Passive Job Seekers: Win Them Back Before They Go

Featured Image for Passive Job Seekers: Win Them Back Before They Go

HR professionals are always concerned with employee turnover rate. Turnover, of course, is a given. There will always be terminations. There will always be people who, for whatever reason, want to leave for greener grass. Those will be actively seeking other employment. But increasingly, some people are prompted to leave because an opportunity presents itself through little or no action of theirs. Those are passive job seekers.

How does that happen? Why would they leave? And, how can you spot them before they go?

How Passive Job Seeking Works

Passive job seekers are not actively looking for a new job. Instead, they stay active in their professional networks and associations, both online and in person. They keep current on trends in their field and may even blog or post on LinkedIn about those trends. They often build credibility in their industry and set themselves up as thought leaders. They stay open to new opportunities, and as such, field calls from recruiters who find them online.

Passive job seekers are basically content with their current employer, but they may be underused (read: undervalued), a little bored and well past ready to tackle something important.

What Makes Passive Job Seekers Leave

"Supervisors can make or break employee retention," which has a direct effect on employee turnover rate, says employee engagement firm TINYnews' employment retention survey. Several factors affect retention, "from overall manager satisfaction, to respect from managers, to managers' willingness to give employees freedom to do their jobs and offer transparency." The study found that employees with freedom to make decisions on how to do their jobs were "pretty satisfied" but those without, 28 percent, were more likely "to think about greener pastures elsewhere." And a Gallup poll, State of the American Manager: Analytics and Advice for Leaders, supports this, saying "managers account for at least 70 percent of variance in employee engagement scores."

The ADP Research Institute report (ADP RI), Evolution of Work 2.0: The Me vs. We Mindset — a survey of employers and employees in 13 countries — also finds that one thing pushing passive job seekers out the door is their relationships with their manager. Not only do employees feel undervalued by their managers, "82 percent say they want to play an important role in their company." Managers can make that happen, but they often don't.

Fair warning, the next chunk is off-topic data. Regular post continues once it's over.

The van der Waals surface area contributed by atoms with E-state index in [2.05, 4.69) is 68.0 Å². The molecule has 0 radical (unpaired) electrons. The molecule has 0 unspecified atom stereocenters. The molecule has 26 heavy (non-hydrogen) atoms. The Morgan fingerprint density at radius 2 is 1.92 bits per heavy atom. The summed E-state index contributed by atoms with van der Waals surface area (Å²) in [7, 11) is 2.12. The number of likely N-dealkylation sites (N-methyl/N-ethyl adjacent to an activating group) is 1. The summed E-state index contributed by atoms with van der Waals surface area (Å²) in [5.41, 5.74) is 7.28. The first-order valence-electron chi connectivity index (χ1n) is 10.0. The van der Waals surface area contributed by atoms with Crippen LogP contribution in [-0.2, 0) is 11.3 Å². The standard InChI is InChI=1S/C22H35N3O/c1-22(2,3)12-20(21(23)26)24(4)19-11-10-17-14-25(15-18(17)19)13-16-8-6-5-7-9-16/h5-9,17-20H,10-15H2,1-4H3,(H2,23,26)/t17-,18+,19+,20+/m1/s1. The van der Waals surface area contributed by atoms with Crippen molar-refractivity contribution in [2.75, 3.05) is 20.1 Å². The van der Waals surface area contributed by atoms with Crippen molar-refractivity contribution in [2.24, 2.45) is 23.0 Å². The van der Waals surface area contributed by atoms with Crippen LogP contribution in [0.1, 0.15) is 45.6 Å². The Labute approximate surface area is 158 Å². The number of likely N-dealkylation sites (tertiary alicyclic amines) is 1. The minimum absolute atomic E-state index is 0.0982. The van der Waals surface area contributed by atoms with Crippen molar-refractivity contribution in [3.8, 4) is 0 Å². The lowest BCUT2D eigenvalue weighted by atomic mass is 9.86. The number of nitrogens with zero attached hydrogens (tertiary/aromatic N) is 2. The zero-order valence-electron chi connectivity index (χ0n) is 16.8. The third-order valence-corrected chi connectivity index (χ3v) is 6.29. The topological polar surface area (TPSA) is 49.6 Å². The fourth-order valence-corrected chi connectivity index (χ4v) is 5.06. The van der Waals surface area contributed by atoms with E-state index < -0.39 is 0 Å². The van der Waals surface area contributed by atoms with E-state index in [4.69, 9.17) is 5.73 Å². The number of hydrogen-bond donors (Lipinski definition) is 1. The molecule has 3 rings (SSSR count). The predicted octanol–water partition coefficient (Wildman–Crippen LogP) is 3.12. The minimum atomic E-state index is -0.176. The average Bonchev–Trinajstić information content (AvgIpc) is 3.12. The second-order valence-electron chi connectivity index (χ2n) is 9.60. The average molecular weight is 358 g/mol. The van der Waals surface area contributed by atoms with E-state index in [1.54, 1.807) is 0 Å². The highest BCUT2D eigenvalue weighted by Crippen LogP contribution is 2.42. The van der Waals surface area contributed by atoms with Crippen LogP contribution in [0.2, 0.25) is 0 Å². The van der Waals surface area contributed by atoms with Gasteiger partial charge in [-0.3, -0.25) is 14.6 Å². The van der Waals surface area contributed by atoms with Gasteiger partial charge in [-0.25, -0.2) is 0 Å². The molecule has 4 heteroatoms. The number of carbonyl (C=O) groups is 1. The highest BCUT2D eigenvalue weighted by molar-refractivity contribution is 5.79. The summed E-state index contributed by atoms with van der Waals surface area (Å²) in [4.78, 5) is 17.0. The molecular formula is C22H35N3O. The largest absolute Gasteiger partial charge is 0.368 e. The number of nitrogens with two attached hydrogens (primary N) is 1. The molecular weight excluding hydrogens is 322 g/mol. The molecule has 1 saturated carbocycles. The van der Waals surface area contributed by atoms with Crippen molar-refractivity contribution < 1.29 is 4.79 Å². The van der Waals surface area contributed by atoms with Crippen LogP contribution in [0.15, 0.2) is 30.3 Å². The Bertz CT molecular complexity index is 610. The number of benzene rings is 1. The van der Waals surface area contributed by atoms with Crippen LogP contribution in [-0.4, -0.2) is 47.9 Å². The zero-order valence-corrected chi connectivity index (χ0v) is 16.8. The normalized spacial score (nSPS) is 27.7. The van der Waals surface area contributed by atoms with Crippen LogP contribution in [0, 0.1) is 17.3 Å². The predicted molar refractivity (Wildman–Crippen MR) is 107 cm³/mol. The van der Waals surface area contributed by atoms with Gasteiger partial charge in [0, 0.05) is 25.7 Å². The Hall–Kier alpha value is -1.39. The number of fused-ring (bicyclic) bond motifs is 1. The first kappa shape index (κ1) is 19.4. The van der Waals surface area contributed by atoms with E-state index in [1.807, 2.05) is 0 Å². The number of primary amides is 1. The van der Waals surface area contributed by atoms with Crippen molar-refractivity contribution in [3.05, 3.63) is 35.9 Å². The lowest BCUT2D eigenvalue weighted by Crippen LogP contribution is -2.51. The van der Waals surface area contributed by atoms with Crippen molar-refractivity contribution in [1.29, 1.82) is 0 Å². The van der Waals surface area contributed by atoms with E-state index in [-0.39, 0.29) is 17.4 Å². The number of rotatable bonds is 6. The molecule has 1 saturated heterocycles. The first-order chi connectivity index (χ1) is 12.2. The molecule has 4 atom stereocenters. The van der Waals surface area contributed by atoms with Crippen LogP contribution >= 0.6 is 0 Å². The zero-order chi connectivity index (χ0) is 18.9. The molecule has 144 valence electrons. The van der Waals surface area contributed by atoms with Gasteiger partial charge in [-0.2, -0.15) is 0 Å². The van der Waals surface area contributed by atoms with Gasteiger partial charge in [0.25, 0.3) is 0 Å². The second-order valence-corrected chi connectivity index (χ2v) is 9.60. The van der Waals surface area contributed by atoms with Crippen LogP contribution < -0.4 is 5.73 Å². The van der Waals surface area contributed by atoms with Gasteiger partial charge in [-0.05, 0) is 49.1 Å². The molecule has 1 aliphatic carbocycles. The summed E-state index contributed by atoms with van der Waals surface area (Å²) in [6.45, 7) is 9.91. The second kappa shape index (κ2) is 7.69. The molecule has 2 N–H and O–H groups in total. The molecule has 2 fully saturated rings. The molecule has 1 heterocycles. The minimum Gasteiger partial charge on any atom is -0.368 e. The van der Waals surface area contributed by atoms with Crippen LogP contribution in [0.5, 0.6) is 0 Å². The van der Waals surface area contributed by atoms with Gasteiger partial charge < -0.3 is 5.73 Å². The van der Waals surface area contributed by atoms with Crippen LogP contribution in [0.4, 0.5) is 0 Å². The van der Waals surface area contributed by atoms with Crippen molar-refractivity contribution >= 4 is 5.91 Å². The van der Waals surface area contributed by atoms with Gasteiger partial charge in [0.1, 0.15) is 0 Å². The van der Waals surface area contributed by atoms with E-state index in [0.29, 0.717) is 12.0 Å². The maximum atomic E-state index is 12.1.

Signs to Look for

It's difficult to spot employees who are passively looking to leave. The usual indicators, such as upgraded wardrobe, longer lunches, drop in productivity or a change in time-off patterns are generally not going to be there.

Rather, you may notice:

  • Increase in personal calls (from recruiters)
  • Distancing from manager or peers (sign of giving up)
  • Talk about their blog (sign they care about their field)
  • Talk about professional social networking threads (sign they're active in their field)
  • Decrease in or stop talking about promotional opportunities (another sign of giving up)
  • Decrease in or stop talking about special projects (another sign of giving up)

How to Win Then Back Before They Leave

To win back passive job seekers, HR needs to educate managers, especially first level managers, on their roles in improving employee engagement. It's about "creating meaning, human connections, and [opportunities for] advancement," says the ADP RI survey. Feed into passive job seekers' passions about their fields. If they're blogging, for example, have them guest blog on the business' site. Find ways to broaden their experiences at work. Engage them.

It's about paying attention. Take notice of what people are doing and not doing at work, and try your best to understand their passions. Play into them. Incorporate them as much as you can, and you'll stand a higher chance of keeping your passive job seekers with you.

Stay up-to-date on the latest workforce trends and insights for HR leaders: subscribe to our monthly e-newsletter.